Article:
1. This is only one instance which/where it was not safe to eat genetically engineered foods.

2. Sometimes this caregiving occurs in three-generation households which/where the oldest generation contributes to the household economy.

3. Air transportation is an essential ingredient of tourism development, especially at an international scale which/where destination choices may be constrained by time.

All the answers provided by my book is 'where'. I don't know how to understand and teach this. (My book says the reason the answers are where is the parts after where are complete clauses)
moon7296(My book says the reason the answers are where is the parts after where are complete clauses)
Whoever wrote your book knows precious little about English syntax. Which can begin a "complete clause" but it is normally the subject or object in that clause while where cannot assume that role.
moon72961. This is only one instance which/where it was not safe to eat genetically engineered foods.
It is the grammatical subject, so having which before it is just plain impossible. A relative clause can't have two subjects. This is an example of a grammatically correct which: This is only one instance which couldn't be explained.
moon72962. Sometimes this caregiving occurs in three-generation households which/where the oldest generation contributes to the household economy.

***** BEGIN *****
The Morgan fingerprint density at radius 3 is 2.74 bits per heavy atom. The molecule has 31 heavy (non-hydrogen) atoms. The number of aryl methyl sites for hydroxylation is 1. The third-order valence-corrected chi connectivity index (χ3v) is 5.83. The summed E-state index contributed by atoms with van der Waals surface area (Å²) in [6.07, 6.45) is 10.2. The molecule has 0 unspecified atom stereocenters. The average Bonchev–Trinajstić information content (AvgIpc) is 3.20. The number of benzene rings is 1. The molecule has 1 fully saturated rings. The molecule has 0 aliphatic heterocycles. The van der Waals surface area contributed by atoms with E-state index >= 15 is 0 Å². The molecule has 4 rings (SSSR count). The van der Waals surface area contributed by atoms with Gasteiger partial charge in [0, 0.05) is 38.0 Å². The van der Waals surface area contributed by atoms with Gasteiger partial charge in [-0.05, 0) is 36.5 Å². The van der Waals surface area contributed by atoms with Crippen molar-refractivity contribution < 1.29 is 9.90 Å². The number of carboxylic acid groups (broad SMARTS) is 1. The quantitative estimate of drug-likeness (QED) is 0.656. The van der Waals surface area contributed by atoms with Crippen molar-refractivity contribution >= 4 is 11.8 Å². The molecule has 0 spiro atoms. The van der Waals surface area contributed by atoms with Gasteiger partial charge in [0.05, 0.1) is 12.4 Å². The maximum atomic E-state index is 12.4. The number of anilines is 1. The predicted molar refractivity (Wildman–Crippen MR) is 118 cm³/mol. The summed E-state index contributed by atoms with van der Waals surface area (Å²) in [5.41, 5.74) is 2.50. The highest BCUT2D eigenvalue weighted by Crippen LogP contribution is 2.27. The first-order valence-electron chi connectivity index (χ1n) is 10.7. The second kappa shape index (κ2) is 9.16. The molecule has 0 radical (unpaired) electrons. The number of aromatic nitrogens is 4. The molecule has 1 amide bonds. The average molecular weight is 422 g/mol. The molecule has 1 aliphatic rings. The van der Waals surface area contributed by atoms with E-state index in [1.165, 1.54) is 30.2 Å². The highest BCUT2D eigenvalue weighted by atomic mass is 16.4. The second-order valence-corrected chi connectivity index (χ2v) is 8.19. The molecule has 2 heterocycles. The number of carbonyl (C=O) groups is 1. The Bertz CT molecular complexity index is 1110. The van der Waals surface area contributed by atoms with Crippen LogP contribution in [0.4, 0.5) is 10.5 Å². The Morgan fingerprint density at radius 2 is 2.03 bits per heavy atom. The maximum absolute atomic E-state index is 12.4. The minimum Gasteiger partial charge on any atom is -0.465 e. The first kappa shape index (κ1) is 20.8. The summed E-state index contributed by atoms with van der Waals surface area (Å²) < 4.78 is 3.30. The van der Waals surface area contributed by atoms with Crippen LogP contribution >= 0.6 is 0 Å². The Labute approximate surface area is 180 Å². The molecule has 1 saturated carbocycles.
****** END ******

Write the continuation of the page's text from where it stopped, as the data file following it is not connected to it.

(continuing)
If we use which, we get: Sometimes this caregiving occurs in three-generation households which the oldest generation contributes to the household economy.

The sentence is grammatical but doesn't make much sense. It says that the oldest generation contributes three-generation households to the household economy. Which is the object of contributes and the antecedent of which is three-generation households.
moon72963. Air transportation is an essential ingredient of tourism development, especially at an international scale which/where destination choices may be constrained by time.
Destination choices may be constrained by time would be in itself a complete sentence and a typical English passive structure. Destination choices is the grammatical subject even though it is actually the object of constraining. We cannot add another subject (which) before it.

I get the impression from your post that you teach English. I understand that teaching a language is very difficult if one doesn't know the language very well oneself. All you need to do is continue your English studies!

I wish you a lot of success.

CB
Hi,

I'm preparing an exam to be a public school English teacher. I found I need some strategies to teach English other than things I had done to learn English only for myself.

I understand quite a lot about where/which but need to know more to teach them clearly.

Thank you for your long answer.